The Sanskrit term aśva means horse, while medha stands for sacrifice. With wings of an eagle and forelegs of an antelope, the Ṛg Veda (1.163.1–3) recounts the birth of the horse from the ocean or from a celestial source. According to some accounts, the horse is fashioned from the sun by the gods. Ancient Indians stressed the swiftness of the horse, an advantage in warfare. The sacrifice of a horse was a major rite and represented a very generous gift to the gods from a sacrifice because of its inherent value.
The ancient horse sacrifice was both a famous rite and an infrequent one because the horse was considered a very valuable animal that was owned primarily by the upper castes. Since the horse was a valuable animal, it was not sacrificed for an unimportant reason. The importance of the horse is evident in the Śatapatha Brāhmaṇa(22.214.171.124) where it states that it is preeminent over all animals, it is associated with the creative and sacrificial deity Prajāpati (126.96.36.199–13), and has...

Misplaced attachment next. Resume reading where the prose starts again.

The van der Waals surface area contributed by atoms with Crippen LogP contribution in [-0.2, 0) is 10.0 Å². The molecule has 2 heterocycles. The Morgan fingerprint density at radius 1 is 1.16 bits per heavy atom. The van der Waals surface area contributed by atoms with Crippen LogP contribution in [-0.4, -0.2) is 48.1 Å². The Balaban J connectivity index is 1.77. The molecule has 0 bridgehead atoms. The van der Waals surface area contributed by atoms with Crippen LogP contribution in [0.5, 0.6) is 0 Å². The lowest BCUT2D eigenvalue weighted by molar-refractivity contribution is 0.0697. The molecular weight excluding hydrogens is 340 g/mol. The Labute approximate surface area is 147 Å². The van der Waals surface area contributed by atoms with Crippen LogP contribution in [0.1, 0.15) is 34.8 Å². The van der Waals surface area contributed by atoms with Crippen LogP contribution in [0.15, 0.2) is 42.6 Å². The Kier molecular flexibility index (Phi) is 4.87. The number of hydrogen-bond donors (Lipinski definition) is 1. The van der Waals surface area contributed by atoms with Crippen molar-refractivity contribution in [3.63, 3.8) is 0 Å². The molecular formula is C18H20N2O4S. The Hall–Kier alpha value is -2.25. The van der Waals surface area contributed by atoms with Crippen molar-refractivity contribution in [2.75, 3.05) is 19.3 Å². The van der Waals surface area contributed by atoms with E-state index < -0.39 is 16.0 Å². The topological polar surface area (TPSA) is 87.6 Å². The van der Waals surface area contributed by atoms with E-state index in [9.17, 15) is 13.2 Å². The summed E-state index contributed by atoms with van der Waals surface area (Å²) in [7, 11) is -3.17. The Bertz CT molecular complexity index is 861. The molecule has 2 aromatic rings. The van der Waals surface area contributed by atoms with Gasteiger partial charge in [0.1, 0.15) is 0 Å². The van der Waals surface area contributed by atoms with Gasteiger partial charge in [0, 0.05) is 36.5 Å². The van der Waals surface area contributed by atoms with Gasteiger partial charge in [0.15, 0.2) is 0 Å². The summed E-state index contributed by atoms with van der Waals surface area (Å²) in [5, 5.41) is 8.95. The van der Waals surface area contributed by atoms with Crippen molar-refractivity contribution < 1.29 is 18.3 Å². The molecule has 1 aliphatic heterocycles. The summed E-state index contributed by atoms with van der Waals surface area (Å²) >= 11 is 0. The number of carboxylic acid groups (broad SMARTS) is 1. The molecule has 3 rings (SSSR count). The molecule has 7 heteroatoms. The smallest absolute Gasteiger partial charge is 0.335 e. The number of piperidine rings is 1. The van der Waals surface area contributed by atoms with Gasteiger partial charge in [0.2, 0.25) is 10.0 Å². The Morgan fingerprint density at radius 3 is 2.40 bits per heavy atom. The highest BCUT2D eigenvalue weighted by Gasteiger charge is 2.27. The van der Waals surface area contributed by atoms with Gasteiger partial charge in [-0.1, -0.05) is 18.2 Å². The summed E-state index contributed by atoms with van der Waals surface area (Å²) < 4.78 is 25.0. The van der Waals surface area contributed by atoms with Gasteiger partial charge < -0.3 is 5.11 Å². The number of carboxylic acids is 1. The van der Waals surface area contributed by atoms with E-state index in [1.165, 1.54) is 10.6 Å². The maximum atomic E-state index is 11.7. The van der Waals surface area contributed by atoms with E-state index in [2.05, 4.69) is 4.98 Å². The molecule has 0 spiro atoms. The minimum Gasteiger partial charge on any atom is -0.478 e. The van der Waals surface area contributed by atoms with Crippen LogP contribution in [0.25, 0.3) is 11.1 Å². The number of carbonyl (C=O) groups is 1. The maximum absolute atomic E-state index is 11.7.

- 1.Dumont PE (1927) L’aśvamedha: Description du sacrifice solennel du cheval dans le culte vedique. Paul Geuthner, ParisGoogle Scholar
- 2.Dumont PE (1948) The horse-sacrifice in the Taittirīya-Brāhmaṇa. Proc Amer Philos Soc 92(6):447–503Google Scholar
- 3.Gonda J (1960) Die Religionen Indiens I: Veda und älterer Hinduismus. W. Kohlhammer, StuttgartGoogle Scholar
- 4.Gonda J (1969) Ancient Indian kingship from the religious point of view. E. J. Brill, LeidenGoogle Scholar
- 5.Heesterman JC (1957) The ancient Indian Royal consecration: the Rājasūya described according to the Yajus texts and annotated. Mouton, The HagueGoogle Scholar
- 6.Jamison SW (1996) Sacrificed wife/Sacrificer’s wife: women, ritual, and hospitality in ancient India. Oxford University Press, New YorkGoogle Scholar
- 7.Kirfel W (1951) Der Aśvamedha und der Puruṣamedha. In: Beiträge zue indischen Philogie und Altertumskunde, Walter Schubring zum 70 Geburtstag dargebracht von der deutschen Indologie. Hamburg, Cram, pp 39–50Google Scholar
- 8.Pulvel J (1970) Aspects of equine functionality. In: Pulvel J (ed) Myth and law among the indo-Europeans. University of California Press, Berkeley, pp 159–172Google Scholar